The relationship RA patients have with their rheumatologist is crucial in getting them to accept their illness. We found patients who felt they had a positive relationship with their physician were more likely to express feelings of “hope” and “peace of mind”.
Patients who feel they collaborated with their physician over treatment decisions were found to have a more positive perception of their relationship, are more accepting of their treatment regimens and less likely to be non-compliant (compared to those who feel they took sole ownership). They are also likely to rate more highly on statements like “my doctor understands me” and “my doctor provides me with the help and support I need”, “my treatment is making a positive difference to my life” and “I understand I have to have treatment”.
Pharma can help ease patients through this stage by enabling physicians to provide information in the right way and the right time. Suffering Sarah has a neutral relationship with her doctor and is looking for more collaboration. Even though she has had RA for longer than other patient segments, she is still suffering from negative feelings of anxiety and vulnerability. If her doctor can work with her to understand her emotional needs, she is more likely reach acceptance of her condition, feel happier and more in control of managing it.
Roadblock 3: Treatment - Limited knowledge of treatment choices
We found that the majority of patients rely quite heavily on their physicians as a main source of RA information. But we discovered around half of the non-biologic RA patients we sampled had never discussed the biologic treatment option with their physician, despite this being a key treatment option for patients whose disease has progressed. One could argue that the earlier patients know about treatments that require injections the better chance they have of accepting this method when they need it.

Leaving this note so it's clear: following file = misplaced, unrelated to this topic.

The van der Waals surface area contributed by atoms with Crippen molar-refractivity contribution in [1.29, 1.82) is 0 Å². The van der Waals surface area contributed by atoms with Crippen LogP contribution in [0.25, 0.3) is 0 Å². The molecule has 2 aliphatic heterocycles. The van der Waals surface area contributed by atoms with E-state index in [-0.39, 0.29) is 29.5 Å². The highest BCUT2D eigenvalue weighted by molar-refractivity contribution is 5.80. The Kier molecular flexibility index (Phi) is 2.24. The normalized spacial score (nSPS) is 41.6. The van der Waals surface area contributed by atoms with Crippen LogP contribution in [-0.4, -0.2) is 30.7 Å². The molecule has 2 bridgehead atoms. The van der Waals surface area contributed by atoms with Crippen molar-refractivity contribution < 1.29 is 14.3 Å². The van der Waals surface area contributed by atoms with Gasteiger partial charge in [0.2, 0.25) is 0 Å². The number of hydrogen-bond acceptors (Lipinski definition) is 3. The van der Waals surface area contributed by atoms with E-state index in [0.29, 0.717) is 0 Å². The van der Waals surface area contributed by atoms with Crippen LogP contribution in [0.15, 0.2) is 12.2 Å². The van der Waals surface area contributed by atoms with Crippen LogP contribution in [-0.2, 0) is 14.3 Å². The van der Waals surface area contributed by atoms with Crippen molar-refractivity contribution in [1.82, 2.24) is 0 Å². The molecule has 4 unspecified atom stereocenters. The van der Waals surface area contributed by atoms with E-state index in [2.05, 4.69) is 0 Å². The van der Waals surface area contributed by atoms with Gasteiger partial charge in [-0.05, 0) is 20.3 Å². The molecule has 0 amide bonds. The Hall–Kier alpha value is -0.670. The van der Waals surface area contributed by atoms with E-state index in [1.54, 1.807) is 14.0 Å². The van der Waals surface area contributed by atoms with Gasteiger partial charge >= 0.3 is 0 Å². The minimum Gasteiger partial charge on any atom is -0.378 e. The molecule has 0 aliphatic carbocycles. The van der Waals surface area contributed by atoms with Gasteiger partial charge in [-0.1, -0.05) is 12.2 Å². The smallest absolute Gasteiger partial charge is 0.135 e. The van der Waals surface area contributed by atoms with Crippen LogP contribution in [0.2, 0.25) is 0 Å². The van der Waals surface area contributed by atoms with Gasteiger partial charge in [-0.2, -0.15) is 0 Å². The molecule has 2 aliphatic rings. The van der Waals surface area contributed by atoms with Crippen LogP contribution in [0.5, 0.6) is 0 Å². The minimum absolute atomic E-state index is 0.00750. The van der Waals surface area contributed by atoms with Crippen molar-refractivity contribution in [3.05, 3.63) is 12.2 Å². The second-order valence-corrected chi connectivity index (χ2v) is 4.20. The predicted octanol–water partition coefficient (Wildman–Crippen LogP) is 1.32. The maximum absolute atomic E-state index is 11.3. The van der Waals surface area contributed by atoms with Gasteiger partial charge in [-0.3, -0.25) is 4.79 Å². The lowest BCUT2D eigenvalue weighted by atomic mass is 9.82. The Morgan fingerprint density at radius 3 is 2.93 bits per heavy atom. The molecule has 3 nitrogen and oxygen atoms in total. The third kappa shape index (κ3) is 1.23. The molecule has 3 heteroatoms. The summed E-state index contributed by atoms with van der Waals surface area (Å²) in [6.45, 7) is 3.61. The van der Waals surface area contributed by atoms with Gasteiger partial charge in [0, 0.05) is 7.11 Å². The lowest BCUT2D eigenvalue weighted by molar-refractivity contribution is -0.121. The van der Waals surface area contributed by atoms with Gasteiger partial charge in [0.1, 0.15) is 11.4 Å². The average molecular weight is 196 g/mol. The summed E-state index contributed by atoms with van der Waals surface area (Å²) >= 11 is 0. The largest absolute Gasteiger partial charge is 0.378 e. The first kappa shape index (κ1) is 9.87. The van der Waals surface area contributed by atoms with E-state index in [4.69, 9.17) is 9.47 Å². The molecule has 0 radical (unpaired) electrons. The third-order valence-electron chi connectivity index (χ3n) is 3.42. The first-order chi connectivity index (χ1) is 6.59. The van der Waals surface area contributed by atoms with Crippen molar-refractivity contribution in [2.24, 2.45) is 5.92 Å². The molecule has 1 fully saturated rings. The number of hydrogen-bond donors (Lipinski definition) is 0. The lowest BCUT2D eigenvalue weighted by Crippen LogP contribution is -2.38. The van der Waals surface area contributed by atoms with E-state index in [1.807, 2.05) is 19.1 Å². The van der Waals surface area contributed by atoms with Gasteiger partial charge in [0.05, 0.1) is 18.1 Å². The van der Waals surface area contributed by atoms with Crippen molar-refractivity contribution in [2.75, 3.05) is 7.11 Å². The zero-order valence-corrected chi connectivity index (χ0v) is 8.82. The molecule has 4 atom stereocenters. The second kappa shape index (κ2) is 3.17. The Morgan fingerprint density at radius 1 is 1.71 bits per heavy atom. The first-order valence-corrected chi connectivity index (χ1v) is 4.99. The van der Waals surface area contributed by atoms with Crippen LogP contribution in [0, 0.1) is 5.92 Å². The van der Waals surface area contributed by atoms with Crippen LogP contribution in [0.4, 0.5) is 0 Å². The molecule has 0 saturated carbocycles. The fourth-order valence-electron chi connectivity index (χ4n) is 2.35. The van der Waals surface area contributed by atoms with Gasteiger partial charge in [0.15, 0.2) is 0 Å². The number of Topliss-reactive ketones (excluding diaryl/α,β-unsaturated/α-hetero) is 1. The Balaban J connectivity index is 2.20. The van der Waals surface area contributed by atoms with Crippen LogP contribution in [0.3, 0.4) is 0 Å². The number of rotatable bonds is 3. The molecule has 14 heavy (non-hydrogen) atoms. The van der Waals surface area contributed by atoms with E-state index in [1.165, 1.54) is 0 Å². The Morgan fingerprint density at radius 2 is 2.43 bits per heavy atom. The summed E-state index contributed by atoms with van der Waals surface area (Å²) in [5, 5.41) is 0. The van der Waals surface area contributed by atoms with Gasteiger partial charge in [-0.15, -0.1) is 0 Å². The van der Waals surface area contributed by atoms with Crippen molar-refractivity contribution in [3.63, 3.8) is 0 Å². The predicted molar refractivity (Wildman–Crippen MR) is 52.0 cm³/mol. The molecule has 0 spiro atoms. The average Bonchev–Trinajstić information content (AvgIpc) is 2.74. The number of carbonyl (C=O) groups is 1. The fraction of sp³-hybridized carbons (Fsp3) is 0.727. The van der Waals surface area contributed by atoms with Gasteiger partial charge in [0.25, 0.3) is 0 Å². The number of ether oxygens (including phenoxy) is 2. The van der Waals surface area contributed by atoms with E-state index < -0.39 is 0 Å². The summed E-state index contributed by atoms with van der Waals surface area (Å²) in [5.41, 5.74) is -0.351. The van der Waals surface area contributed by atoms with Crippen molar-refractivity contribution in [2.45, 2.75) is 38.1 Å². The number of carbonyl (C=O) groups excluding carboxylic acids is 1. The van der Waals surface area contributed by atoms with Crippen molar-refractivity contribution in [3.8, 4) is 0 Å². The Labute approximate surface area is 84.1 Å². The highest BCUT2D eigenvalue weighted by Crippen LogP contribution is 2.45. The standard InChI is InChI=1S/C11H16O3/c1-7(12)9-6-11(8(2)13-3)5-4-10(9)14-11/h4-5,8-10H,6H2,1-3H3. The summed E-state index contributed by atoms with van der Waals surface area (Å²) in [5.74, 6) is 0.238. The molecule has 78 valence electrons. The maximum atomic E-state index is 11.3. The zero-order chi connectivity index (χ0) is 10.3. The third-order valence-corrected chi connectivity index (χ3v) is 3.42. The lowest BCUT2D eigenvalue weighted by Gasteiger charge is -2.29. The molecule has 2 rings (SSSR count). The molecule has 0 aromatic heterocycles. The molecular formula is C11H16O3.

“Earlier communication of options for patients […] could lead to quicker progression onto more effective biologic treatments and more positive outcomes in the longer-term”
The implication of this is that there are two opportunities here for pharma
Earlier communication of options for patients like Suffering Sarah could lead to quicker progression onto more effective biologic treatments and more positive outcomes in the longer-term.
The roadblocks identified here are by no means the only barriers along the patient journey. But they do highlight some critical stages in the treatment path and serve to demonstrate the value of conducting patient research. Improved patient understanding reveals opportunities for pharma to create emotional connections, which can differentiate their brand and help to put patients on a more positive trajectory towards stabilising their condition.
*Living with Rheumatoid Arthritis is an online patient survey which was undertaken amongst 2,210 patients diagnosed with RA in the UK, France, Germany, Italy, Spain and the US.